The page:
Today is the 80th anniversary of the passing of Lou Gehrig, a Yankee Hall of Famer and perhaps one of the greatest players in history. In addition, it is the first Lou Gehrig Day ever observed by Major League Baseball.
Coaches and players will wear “Lou Gehrig Day” patches and 4-ALS red wristbands to promote awareness of Amyotrophic Lateral Sclerosis, the neurological condition Lou Gehrig died from and which is still a problem in the modern world.
Any teams playing at home today will display a “4- ALS” in their stadium. Lou Gehrig was one of the greatest players to ever play the game before he said his now-famous speech. Gehrig played in Monument Park for 79 years and was a 7-time All-Star, 2-time MVP, Triple Crown winner, and 6-time World Series champion.
He Held The Record For 14 Years Without Missing A Game.
With 2,130 games played consecutively, he set the record. He held the record for 14 years without missing a game. He was given the moniker “Iron Horse” for his tireless work ethic and commitment to never missing a game. The mark stood for 79 years before being broken 56 years later by Cal Ripken Jr.
Gehrig only had four seasons with an OPS below 1.000 and two seasons with an OPS below.900, giving you an idea of how significant a player he was.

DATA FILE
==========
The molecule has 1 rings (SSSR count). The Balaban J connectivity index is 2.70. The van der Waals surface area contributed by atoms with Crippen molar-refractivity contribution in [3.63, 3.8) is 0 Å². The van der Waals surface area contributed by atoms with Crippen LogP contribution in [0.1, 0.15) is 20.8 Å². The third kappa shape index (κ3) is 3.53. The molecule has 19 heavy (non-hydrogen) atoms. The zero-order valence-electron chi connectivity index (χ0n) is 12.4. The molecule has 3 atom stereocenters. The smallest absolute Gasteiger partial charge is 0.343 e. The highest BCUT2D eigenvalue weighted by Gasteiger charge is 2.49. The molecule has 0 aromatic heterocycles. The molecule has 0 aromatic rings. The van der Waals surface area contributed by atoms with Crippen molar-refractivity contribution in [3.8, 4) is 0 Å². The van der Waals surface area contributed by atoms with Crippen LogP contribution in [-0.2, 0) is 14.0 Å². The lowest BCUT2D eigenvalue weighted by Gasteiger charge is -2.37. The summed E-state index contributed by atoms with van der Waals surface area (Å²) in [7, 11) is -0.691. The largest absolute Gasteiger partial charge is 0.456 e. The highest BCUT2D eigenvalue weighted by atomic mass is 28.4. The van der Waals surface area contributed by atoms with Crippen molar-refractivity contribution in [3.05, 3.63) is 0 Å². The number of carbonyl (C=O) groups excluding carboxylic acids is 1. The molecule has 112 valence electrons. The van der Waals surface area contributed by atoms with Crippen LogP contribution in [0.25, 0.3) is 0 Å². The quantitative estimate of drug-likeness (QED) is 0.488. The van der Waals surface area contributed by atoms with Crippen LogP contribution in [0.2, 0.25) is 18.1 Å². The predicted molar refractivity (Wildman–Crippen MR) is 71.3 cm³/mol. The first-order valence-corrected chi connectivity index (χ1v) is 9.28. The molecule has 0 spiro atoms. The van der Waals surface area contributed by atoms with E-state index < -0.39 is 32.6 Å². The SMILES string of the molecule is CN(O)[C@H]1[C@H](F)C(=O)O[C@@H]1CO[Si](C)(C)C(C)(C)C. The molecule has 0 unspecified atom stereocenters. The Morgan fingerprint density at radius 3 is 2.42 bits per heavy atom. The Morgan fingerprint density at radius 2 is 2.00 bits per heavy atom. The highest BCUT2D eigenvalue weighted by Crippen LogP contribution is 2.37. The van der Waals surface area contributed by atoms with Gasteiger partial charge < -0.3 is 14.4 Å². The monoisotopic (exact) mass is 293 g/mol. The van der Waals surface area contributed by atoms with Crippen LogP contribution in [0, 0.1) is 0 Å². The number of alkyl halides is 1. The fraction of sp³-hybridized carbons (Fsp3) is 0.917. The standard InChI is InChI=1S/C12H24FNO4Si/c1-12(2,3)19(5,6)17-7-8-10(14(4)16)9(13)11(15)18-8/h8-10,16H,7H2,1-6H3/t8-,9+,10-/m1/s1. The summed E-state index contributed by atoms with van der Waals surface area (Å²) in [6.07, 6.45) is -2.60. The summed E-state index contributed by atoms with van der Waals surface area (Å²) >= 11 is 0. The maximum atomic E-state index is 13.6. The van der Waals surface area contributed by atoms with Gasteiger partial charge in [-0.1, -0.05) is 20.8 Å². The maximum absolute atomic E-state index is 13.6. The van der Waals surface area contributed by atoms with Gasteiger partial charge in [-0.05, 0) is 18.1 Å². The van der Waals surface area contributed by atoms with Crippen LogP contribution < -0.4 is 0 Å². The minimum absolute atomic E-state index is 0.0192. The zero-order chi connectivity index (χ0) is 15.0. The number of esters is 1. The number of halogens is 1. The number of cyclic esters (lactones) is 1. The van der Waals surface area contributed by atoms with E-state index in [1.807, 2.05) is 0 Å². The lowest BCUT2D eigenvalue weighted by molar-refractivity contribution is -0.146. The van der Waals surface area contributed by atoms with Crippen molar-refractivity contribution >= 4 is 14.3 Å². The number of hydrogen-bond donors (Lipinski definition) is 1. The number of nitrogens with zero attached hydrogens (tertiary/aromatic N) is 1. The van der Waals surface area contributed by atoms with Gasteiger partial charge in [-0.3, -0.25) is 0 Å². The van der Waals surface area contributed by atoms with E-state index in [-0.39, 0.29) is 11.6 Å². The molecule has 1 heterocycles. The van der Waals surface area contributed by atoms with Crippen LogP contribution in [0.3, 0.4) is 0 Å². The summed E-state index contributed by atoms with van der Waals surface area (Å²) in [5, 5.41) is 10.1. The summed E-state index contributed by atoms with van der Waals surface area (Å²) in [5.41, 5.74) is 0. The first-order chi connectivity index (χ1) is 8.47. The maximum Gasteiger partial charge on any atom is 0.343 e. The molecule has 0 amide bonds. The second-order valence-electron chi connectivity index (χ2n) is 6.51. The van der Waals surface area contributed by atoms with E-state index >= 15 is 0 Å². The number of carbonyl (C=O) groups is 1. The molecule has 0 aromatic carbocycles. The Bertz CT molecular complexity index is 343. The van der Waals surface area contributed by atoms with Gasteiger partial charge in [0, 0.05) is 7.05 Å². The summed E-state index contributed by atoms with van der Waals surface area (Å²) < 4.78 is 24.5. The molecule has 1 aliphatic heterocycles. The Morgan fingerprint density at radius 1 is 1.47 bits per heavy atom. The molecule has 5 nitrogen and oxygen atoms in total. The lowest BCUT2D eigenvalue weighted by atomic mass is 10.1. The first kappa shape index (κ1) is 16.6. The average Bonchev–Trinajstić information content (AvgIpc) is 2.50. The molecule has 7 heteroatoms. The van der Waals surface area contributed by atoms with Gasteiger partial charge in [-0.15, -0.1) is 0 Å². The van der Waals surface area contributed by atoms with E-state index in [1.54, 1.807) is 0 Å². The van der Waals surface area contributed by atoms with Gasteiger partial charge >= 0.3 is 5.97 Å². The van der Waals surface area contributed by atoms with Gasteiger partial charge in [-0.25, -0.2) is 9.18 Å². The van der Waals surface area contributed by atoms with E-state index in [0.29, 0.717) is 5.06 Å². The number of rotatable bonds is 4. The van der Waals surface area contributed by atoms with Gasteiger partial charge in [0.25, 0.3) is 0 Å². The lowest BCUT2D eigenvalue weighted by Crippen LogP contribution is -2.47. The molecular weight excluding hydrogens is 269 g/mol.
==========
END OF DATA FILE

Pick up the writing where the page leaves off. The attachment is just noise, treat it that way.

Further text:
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He had an OPS of 1.079 when his career was over. With over 1,000 plate appearances, only 8 players had an OPS of over 1000. One of them is Lou Gehrig, who ranks third all-time, ahead of Barry Bonds and Ted Williams but before Babe Ruth.
GehrigP Legacy Really Started To Affect
My coach wondered for three long seconds, with a wry smile, how a nine-year-old youngster could look up to a baseball great who played more than 60 years earlier. Okay, then, the fourth item is yours. And it was the time when Gehrig’s life and legacy really started to affect me. I wore the number “4” on my back with pride all the way up to high school ball.
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I didn’t need to change until my first year of college. A middle infielder standing 5’9″ received the number 4. I have, of course, been wearing “44” for the past two seasons. You might as well have two Gehrigs if you can’t have just one, right? Though Gehrig was a fantastic baseball player, he wasn’t the greatest to ever play the game. Babe Ruth, a member of his team, is a prime example of this.